You can read Part 1 of this series here.
Generating reliable retirement income is an incredibly important task for all of us but it can also be a daunting one. Getting a financial advisor or other professional to advise you on saving for retirement and on your investments is an expected and normal desire. But how do you know if you have received good advice? And how do you know your advisor isn’t more interested in making himself or herself money than making you money?
In Part 1 of this 3 part article, I went over potential signs of financial advisor fraud and misconduct including:
– Financial advisors acting outside of your best interest
– Financial advisors promising guaranteed returns
– Financial advisors being hesitant to give investment advice tailored to your needs.
In this next part, I will go over the next 3 potential signs of investor fraud and broker misconduct.
1. Have they tried to push their own company’s funds or other securities in which they have a vested interest?
This is something that might be a little more difficult to detect. That said, a good financial advisor will answer truthfully about whether he/she is paid a commission on a security you are buying or have bought. If you feel your advisor avoids answering questions like this, becomes uncomfortable, or changes the subject when the conversation arises, it may be a red flag.
2. Have they been hesitant to clearly explain how they are compensated?
The explanation for this is similar to the previous item. Again, a good broker or financial advisor should be able and willing to clearly communicate their compensation structure with you as well as any fees associated with your investments and who is responsible to pay them. There are various ways financial advisors can get paid including: commission, a percentage of assets, by fee, or a hybrid of some of these. By knowing their compensation structure, you can recognize if you have been taken advantage of to the benefit of the advisor and harm to your investment goals.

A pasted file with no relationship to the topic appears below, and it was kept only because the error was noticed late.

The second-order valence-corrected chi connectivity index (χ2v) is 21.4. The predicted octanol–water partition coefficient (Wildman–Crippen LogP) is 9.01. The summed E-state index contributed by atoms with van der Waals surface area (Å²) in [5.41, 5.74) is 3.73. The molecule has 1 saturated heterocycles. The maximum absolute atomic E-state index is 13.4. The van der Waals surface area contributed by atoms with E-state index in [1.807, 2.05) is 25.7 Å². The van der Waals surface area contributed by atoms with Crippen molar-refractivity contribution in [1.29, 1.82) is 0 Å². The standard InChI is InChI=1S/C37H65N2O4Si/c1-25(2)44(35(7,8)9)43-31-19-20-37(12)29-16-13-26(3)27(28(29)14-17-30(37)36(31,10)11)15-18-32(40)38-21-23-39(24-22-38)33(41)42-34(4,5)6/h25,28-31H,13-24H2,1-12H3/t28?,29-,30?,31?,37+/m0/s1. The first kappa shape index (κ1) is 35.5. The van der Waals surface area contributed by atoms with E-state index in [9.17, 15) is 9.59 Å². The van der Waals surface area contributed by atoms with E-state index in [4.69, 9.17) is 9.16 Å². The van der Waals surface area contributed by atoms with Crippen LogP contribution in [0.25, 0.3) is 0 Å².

3. Have they had any incidents on their regulatory record or changed firms a lot?
As an investor, you’re entitled to know about any incidents your financial advisor has on their regulatory record. With FINRA’s BrokerCheck tool you can easily check your financial advisor’s history by viewing a snapshot of their previous employments, licensing information, arbitrations, complaints and more. You should be looking for frequent movement between firms as well as any other disclosures of potential misconduct, as those may be big red flags.
If any of the three signs above sound familiar to you, I can help you take action. I have dedicated my career to helping individuals who have been taken advantage of by their financial advisor. Since the laws and regulations that apply to financial advisors are complex, I always recommend consulting with an expert if you are unsure as to whether you are a victim of misconduct or fraud. If you would like to talk to me about losses you have incurred, or any other concerns you may have, please contact me at +1 (888) 976-7281 or firstname.lastname@example.org for a free consultation. You can also request a free case evaluation by sending us a message through our secure contact form.
Be on the lookout for further blog articles detailing more potential signs of a bad financial advisor. Part 3 of this series of articles will be posted next week!